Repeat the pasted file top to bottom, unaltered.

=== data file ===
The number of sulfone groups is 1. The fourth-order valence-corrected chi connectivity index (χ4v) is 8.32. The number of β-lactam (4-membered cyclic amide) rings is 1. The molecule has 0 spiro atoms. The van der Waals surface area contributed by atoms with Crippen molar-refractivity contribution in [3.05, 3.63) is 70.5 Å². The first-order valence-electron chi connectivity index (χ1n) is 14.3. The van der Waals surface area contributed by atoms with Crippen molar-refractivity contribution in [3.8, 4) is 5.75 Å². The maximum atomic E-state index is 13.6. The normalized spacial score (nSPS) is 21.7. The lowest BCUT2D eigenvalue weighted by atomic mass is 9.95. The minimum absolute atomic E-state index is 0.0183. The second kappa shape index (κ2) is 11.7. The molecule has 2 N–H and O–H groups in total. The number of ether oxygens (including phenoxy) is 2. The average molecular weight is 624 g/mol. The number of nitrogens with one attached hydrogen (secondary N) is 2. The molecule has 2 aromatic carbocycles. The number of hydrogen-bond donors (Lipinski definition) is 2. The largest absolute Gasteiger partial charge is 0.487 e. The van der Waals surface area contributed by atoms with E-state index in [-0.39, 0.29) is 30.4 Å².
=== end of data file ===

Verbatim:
The number of sulfone groups is 1. The fourth-order valence-corrected chi connectivity index (χ4v) is 8.32. The number of β-lactam (4-membered cyclic amide) rings is 1. The molecule has 0 spiro atoms. The van der Waals surface area contributed by atoms with Crippen molar-refractivity contribution in [3.05, 3.63) is 70.5 Å². The first-order valence-electron chi connectivity index (χ1n) is 14.3. The van der Waals surface area contributed by atoms with Crippen molar-refractivity contribution in [3.8, 4) is 5.75 Å². The maximum atomic E-state index is 13.6. The normalized spacial score (nSPS) is 21.7. The lowest BCUT2D eigenvalue weighted by atomic mass is 9.95. The minimum absolute atomic E-state index is 0.0183. The second kappa shape index (κ2) is 11.7. The molecule has 2 N–H and O–H groups in total. The number of ether oxygens (including phenoxy) is 2. The average molecular weight is 624 g/mol. The number of nitrogens with one attached hydrogen (secondary N) is 2. The molecule has 2 aromatic carbocycles. The number of hydrogen-bond donors (Lipinski definition) is 2. The largest absolute Gasteiger partial charge is 0.487 e. The van der Waals surface area contributed by atoms with E-state index in [-0.39, 0.29) is 30.4 Å².